TK: It’s good right?! Garret Gioia, who is an amazing designer and 3D artist did it for us. He put a ridiculous number of hours into it and it shows. We are stoked to have that out in the world.

Elliot: Can we expect any more new music videos for songs off of the new album?

JM: Most definitely. 

JF: Yea a sick “one”.. haha lol 

Elliot: I watched the Sofar Sounds performances that you guys did, it was amazing! What was that experience like? Do you prefer small intimate rooms like that or large audiences?

JM: Small intimate performances are freaky. I’m a pretty awkward dude (the guys in the band can vouch for that). It’s easy to feel naked when it’s close quarters with people staring. I feel like it’s a lot easier to be confident and play in front of a large crowd and become something greater than my everyday self. 

TK: Agreed with Mehrt – he is awkward. Also, those intimate shows can be tricky, nowhere to hide if things go wrong.

JF: Yea and I have to play quiet, usually it’s bright and you can see everyone. I feel naked and shy up there. Nothing beats a sweaty music venue with the lights off haha 

Elliot: What’s the most memorable live show that you all have done to date?

TK: NestFest 2020 or our show in London last year.

JF: Yea Nest Fest 2020 and London were fricking sick. 121 Festie as well because I just cut a fresh mullet before the show and was feeling dangerous. 

JR: Paris and London will always hold a special place in my heart as they were our first sold-out dates outside of New Zealand.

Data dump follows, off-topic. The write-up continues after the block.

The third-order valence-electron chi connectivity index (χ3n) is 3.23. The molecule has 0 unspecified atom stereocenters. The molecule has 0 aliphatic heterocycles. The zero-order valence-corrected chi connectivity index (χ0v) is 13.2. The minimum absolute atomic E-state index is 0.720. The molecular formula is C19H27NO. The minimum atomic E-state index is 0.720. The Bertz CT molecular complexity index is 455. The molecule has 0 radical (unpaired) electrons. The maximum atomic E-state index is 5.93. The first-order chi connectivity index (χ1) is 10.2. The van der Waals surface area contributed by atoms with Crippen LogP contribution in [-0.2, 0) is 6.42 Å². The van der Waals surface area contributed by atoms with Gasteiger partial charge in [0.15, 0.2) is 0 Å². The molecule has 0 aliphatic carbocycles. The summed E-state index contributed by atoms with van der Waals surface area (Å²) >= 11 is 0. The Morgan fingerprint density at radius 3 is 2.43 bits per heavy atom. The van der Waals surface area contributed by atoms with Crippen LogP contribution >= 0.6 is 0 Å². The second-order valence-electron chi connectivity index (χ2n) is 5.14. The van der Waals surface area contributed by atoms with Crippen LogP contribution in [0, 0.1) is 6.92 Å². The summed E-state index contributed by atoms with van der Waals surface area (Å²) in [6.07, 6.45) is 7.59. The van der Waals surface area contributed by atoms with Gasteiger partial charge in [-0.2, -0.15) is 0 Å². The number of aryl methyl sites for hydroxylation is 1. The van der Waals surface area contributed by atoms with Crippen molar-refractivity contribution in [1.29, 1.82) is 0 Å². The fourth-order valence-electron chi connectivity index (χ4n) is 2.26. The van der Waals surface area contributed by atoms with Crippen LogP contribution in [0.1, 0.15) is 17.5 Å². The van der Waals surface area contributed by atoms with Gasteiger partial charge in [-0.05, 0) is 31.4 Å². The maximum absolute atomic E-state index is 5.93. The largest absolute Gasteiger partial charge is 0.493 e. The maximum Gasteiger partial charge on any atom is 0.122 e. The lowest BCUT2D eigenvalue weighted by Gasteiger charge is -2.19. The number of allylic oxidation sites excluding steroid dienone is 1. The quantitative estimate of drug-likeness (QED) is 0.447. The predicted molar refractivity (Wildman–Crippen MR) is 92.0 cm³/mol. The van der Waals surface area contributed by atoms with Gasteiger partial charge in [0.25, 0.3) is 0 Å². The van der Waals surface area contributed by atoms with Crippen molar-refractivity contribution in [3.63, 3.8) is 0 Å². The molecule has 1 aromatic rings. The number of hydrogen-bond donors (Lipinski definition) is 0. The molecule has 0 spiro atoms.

Elliot: Has Mild Orange toured the United States yet? If not, what cities are you most looking forward to performing in/visiting?

JM: Sadly not, we didn’t secure Visa’s in time for our planned tour last year. LA and New York are up there for me! 

JF: New York concrete jungle wet dream tomato!   

JR: Yeah, we were bummed not to make it to the US last year, but good things come to those who wait! I’m particularly looking forward to LA, New York, and Boston (I visited once and really want to go back).

Elliot: “Freak In Me” has become a fan favorite, what do you think made that song stand out so much?

JM: The universal appeal of the lyric meaning and the instrumental’s insane catchiness. We’ve all got a little freak in us that that special someone brings out. 

JF: Also Jah’s catchy guitar riff  

Elliot: Are there any musicians that you want to work with?

JM: Burt Bacharach, Ennio Morricone, or Sade. Or Beyoncé. Someone reading this, please help. 

TK: Yea holy smokes Sade would be amazing. Also, Khruangbin!

JF: The Followill’s who make up Kings of Leon and Kurt Cobain 

JR: So many it is hard to narrow it down. Travis Scott or Kendrick Lamar would be a dream haha. 

Elliot: Where do you see yourselves in five years?

JM: Happy and grateful to be where we are and where we’re headed.

TK: Agreed with Mehrt there.

JF: Playing guitar in Mild Orange 

JR: Jack secretly wants to be a guitarist, not a drummer haha. Agreed with the guys, hopefully touring internationally more freely than we are presently able to and continuing on the trajectory we are currently on.